Yesterday, the Lloyds Bank UK Consumer Digital Index 2020 was published, bringing brilliant news – 1.2 million more people are able to use their devices and the internet by themselves than last year. This is a huge achievement, and no doubt due in part to the hard work from our amazing hyperlocal partners in the Online Centres Network.
But we still have a long way to go. Access to technology and connectivity is clearly a huge barrier preventing many people accessing the benefits of digital, with 1.9 million households lacking access to the internet. Through the DevicesDotNow initiative we’ve been able to distribute internet connected devices to those who need it most. You can read more about the impact the campaign is having for people like Ron Roper and Firoozeh Salimi.
The other part of digital exclusion is about skills.
This is a bigger problem than you may think, as yesterday’s Consumer Digital Index reinforced. Around 17.2 million of the workforce lack the essential digital skills they need for work, and these stats are worryingly similar to the figures from last year. This means that the workforce has stood still in terms of digital enablement – and at the same time, 82% of all job vacancies require digital skills.
The digital skills gap needs fixing, and this is going to be essential for the country’s longer term recovery. The Skills Toolkit offers part of the solution.
Launched by the Government a couple of weeks ago, The Skills Toolkit gives people access to free digital and numeracy courses to help build up their skills, progress in work and boost job prospects. I’m really excited that Good Things Foundation has been working with the Department for Education to offer a range of digital skills resources on The Skills Toolkit linked through our free online learning platforms, Learn My Way and Make it Click.
For the very basics, our Learn My Way resources can help people get to grips with their computer, tablet or mobile phone. Unsurprisingly, our video calling course has proved extremely popular during Covid-19.
If people are a bit more comfortable with technology, Make It Click has plenty of helpful resources, including on working from home. And for the digitally ambitious, there are courses on the fundamentals of digital marketing from our partners at Google, right through to programming essentials in Python.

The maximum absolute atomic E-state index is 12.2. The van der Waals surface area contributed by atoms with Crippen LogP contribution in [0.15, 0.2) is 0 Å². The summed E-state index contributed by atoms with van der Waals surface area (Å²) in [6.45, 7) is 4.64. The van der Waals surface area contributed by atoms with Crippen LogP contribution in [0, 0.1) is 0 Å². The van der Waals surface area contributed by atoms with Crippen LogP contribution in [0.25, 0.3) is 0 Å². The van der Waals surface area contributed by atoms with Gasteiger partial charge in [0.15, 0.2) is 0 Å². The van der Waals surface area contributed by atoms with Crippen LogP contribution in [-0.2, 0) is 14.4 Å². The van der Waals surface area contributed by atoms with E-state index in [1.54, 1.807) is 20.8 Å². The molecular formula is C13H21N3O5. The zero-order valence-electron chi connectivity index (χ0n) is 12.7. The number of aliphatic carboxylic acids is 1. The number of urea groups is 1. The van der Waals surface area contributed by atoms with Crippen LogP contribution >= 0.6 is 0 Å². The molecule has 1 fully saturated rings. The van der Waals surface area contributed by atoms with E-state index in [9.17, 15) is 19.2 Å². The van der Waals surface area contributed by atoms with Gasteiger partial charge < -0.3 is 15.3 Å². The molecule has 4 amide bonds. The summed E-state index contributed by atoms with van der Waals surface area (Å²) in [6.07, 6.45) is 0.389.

But this isn’t just about jobs and skills for work. My colleague Kevin wrote an excellent blog outlining the positive effects of adult learning beyond employability prospects, including improved social cohesion, health and security.
The Skills Toolkit is bringing new people – people we wouldn’t normally reach pre-Covid-19 – to Learn My Way. Our in-house data shows that most users who registered throughout April said they were employed, not looking for work, and have moderate to high existing internet ability. That means that people are choosing to develop their skills during Covid-19. Motivation is now much higher with 79% of people using Learn My Way last week saying that they were “more interested in developing new digital skills since the Covid-19 crisis began”.
At least one good thing to come from the current crisis is that digital skills have proved themselves to be essential in a socially distancing world. We can be sure that they are going to be crucial for our recovery as well. In our Blueprint for a 100% Digitally Included Nation, we called for the provision of free essential digital skills support for everyone who needs it. The Skills Toolkit is a positive step forward, taking us that little bit closer to achieving our vision of a world where everyone can benefit from digital.